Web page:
We have also begun working with our CSS volunteers and artisanal fishermen to establish the beginnings of a species education program and working with fishermen on basic training in DNA data collection from their landed catches. This also opens up dialogues between fishermen and conservationists and allows for understanding and solutions to be constructed.

All three activities are working together to benefit each other – scientists get the data they need, conservationists and volunteers get to participate in exciting science programs and fishing communities gain a better understanding of their existing fishing policies as well as providing data for science from their landings, which in turn benefits their long term fishing management and shark populations.

Image by Nina Constable

Image by Nina Constable

Currently this program is being trialled in the UK and around the Atlantic and North Africa, but also has the possibility of global application and collaborative international effect.    It has the potential to have an enormous impact in the conservation and management of elasmobranch species who's populations are in massive decline all around the world.       In establishing the CSS; Fin Fighters have already been able to gather vital information to help with new UK scientific studies that impact understanding of species population health, but not only this - we have also been able to generate brand new studies as well - such as the Fin Fighters Morocco genetic baseline project.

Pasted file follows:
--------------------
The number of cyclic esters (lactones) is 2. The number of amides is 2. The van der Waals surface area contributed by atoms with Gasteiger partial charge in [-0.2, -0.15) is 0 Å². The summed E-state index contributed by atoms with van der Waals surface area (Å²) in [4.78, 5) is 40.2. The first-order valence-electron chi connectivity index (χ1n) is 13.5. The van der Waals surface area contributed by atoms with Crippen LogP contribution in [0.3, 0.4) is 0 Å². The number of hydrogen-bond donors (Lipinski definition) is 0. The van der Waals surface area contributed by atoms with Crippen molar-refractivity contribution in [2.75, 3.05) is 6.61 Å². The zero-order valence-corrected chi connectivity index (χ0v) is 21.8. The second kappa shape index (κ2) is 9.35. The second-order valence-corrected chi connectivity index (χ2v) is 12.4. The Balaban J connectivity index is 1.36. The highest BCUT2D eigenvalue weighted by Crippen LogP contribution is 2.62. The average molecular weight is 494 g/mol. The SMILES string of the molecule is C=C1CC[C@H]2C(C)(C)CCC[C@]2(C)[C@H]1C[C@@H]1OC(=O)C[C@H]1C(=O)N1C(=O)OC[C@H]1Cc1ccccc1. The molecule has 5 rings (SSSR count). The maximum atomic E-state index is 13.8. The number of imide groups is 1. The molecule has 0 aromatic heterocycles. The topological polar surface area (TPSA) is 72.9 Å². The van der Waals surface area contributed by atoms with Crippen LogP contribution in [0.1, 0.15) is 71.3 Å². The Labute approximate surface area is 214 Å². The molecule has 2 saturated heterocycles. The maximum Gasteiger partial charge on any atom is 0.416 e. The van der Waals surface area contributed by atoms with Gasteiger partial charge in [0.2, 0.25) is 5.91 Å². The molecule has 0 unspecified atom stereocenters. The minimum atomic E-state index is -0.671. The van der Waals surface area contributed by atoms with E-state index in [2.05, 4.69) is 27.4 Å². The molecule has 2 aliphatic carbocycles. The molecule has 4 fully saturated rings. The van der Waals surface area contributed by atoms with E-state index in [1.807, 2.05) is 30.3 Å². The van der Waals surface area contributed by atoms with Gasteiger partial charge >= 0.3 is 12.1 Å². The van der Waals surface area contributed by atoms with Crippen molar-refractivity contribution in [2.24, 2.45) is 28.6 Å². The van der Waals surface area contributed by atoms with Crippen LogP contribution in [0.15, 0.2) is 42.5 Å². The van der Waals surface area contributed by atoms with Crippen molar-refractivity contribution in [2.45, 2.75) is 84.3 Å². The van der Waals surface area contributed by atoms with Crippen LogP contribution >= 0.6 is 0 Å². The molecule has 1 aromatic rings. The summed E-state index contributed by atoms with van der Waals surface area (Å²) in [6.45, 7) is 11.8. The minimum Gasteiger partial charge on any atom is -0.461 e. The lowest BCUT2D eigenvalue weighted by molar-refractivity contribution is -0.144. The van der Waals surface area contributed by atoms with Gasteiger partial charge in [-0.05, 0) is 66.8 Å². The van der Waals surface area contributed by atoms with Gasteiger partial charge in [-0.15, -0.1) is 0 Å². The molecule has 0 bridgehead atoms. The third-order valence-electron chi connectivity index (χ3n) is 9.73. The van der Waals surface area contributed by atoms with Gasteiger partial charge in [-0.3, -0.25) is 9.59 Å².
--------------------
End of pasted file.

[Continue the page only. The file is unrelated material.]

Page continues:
All of the information we gather with the CSS will be utilised by Fin Fighters and the scientists/institutions we work with to help effectively fill in data gaps in population numbers and highlight where protections/assessments need to be established and re-addressed.

The applications for the project are extremely exciting and have so much possibility for effective shark conservation, Fin Fighters are currently looking for project backers and collaborators in order to expand the project and increase our effectiveness.  If you are interested in working with the CSS either as a backer, volunteer, scientist or policy maker please get in touch – we would love to hear from you!

Image by Matt Brierley

Image by Matt Brierley


Investigating the impacts of fishing to elasmobranch populations in Morocco.

This part of the Atlantic has had very little assessment of shark/ray population numbers in recent years and it is believed to be one of the worst spots in the world for rapidly decreasing populations.

For the Eastern Atlantic/Morocco campaign we aim to focus our sampling and surveying in coastal regions of Morocco, the Iberian Peninsula, and the costal/oceanic areas where the North Eastern Atlantic meets The Eastern Central Atlantic and the Alboran Sea.